What do people truly want in music? A chance to get lost in a new world? Something totally different and thrilling? A story? A message? Look no further than Janelle Monáe‘s new album The Electric Lady that accomplishes all of these things.
From the James Bond-ish opening Suite IV Electric Overture that bleeds into the Prince accompanied Givin Em What They Love to the closing 80’s pop synth and pads of What An Experience, Janelle Monáe delivers on every level musically, artistically, and thematically.
Guest artists abound on the album including the aforementioned Prince (Giving Em What They Want), Erykah Badu (Q.U.E.E.N.), Miguel (Primetime), Solange (Electric Lady), Esperanza Spalding (Dorothy Dandridge Eyes) and for those that snag the Target version, Big Boi and Ceelo Green on the Electric Lady remix.
It’s virtually impossible to pick stand-outs on this double album since every song could stand on its own minus the segue pieces that feature DJ Crash Crash serving as the host to the radio show that essentially keeps the theme together and cohesive throughout The Electric Lady.
The album’s story revolves around a world that has an ongoing discrimination between androids and humans. The songs support the story on an emotional level while DJ Crash Crash (also an android) keeps the story flowing by announcing happenings around town as well as taking calls from humans and androids who express their emotions and feelings about androids including everything from frustration (“I’m sick and tired of all these folks messing with us droids!”), sex (“Robot love is queer“), and the unavoidable ignorant call-ins. The serves as a great purpose by giving insight as to the state of community in this new dystopia.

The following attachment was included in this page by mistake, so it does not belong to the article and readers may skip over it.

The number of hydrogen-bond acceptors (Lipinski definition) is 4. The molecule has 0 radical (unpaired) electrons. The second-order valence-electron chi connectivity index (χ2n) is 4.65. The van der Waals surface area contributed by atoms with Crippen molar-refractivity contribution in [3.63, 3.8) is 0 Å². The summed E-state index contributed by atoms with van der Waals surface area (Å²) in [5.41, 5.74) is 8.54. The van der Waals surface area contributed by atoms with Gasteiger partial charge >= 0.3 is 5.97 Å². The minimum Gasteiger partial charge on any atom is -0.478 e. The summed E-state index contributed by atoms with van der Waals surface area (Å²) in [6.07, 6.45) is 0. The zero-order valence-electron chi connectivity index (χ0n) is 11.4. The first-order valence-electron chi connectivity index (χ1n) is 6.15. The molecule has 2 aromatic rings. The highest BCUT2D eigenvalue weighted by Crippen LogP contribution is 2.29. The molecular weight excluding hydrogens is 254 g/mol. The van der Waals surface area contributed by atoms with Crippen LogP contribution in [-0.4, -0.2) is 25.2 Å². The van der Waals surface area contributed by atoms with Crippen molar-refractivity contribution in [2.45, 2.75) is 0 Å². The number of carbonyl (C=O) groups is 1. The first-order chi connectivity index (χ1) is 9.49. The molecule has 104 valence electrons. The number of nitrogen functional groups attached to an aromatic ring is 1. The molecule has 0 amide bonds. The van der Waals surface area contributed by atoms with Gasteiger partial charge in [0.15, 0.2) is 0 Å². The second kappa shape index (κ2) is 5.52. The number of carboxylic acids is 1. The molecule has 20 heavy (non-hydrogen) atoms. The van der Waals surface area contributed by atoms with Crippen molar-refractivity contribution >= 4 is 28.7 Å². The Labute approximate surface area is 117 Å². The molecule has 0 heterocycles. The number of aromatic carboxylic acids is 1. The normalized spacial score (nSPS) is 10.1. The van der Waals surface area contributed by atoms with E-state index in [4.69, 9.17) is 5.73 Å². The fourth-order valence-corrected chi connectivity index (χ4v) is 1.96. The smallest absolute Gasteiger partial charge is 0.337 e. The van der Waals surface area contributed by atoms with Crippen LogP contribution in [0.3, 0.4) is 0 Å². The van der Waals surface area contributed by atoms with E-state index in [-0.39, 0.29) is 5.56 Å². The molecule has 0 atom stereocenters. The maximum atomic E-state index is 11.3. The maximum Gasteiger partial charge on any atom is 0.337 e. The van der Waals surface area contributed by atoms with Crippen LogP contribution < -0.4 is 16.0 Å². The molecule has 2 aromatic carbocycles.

Janelle Monáe takes on the persona of Cyndi Mayweather who is a droid on the run being sought out by bounty hunters but that is protected and admired by fellow androids who refer to her as “Our Favorite Fugitive“.
The double album is filled up with a bunch of potential radio crashers including the boppy Dance Apocalyptic, the 80’s funkafied Q.U.E.E.N. where she’s joined by Erykah Badu (think Madame X – see official video below), and the sexy and thick Primetime with Miguel. Other standouts are the very James Bond-like Look Into My Eyes with simply beautiful and stunning vocal work from Janelle that closes out the first disk, but immediately allows you to understand why she is where she is musically.
Opening the 2nd disk is Suite V Electric Overture which carries the vibe of Look Into My Eyes before swinging into a Caribbean flow and then back into the orchestral movements that fill the album off and on and front to back in some capacity. Beginning from the song It’s Code, the second disk begins with a more Jackson 5 pop R&B feel and even Janelle’s vocals are so tightly wound and pushed out front similar to how Michael Jackson‘s was back in the ABC day, that it almost seems as if that’s exactly what they were trying to re-enact. The following song Ghetto Woman hearkens back to the same era, but a little more current with a Stevie Wonder Innervisions vibe.
The rest of the disk features some amazingly constructed songs like the intricate yet somehow familiar chord structures of Victory, the neo-soul slice of heaven Can’t Live Without Your Love, the Ohio Players slow jam guitar feel of Sally Ride, the absolutely incredible samba Sade-style Dorothy Dandridge Eyes that could stand as part two of Prince‘s Ballad of Dorothy Parker (a Dorothy coincidence?) and then to the closing synth pop of What An Experience that bounces into a reggae feel during its final bars.
This album is a carefully constructed masterpiece that you can keep in rotation for many years to come. It borrows some pieces of musical Americana, blends them and then pours them into a smoothie with careful precision. There is nothing like this currently on the market and hopefully we’ll hear the payoff on the radio sometime in the very near future.